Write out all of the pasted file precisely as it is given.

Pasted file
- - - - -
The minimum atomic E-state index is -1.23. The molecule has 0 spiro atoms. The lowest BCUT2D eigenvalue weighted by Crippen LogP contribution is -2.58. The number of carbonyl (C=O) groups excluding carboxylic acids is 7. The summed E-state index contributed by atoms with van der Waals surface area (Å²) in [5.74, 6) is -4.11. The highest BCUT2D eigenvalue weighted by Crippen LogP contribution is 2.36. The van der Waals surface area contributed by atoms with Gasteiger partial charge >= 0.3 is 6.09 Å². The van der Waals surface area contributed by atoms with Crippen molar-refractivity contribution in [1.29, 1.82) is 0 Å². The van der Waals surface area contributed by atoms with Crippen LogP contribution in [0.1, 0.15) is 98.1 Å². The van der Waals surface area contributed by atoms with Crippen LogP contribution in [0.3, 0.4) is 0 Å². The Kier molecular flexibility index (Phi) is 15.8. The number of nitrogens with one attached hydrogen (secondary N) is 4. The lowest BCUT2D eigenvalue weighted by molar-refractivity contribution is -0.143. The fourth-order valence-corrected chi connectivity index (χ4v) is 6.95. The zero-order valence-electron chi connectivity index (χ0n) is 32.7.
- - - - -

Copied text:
The minimum atomic E-state index is -1.23. The molecule has 0 spiro atoms. The lowest BCUT2D eigenvalue weighted by Crippen LogP contribution is -2.58. The number of carbonyl (C=O) groups excluding carboxylic acids is 7. The summed E-state index contributed by atoms with van der Waals surface area (Å²) in [5.74, 6) is -4.11. The highest BCUT2D eigenvalue weighted by Crippen LogP contribution is 2.36. The van der Waals surface area contributed by atoms with Gasteiger partial charge >= 0.3 is 6.09 Å². The van der Waals surface area contributed by atoms with Crippen molar-refractivity contribution in [1.29, 1.82) is 0 Å². The van der Waals surface area contributed by atoms with Crippen LogP contribution in [0.1, 0.15) is 98.1 Å². The van der Waals surface area contributed by atoms with Crippen LogP contribution in [0.3, 0.4) is 0 Å². The Kier molecular flexibility index (Phi) is 15.8. The number of nitrogens with one attached hydrogen (secondary N) is 4. The lowest BCUT2D eigenvalue weighted by molar-refractivity contribution is -0.143. The fourth-order valence-corrected chi connectivity index (χ4v) is 6.95. The zero-order valence-electron chi connectivity index (χ0n) is 32.7.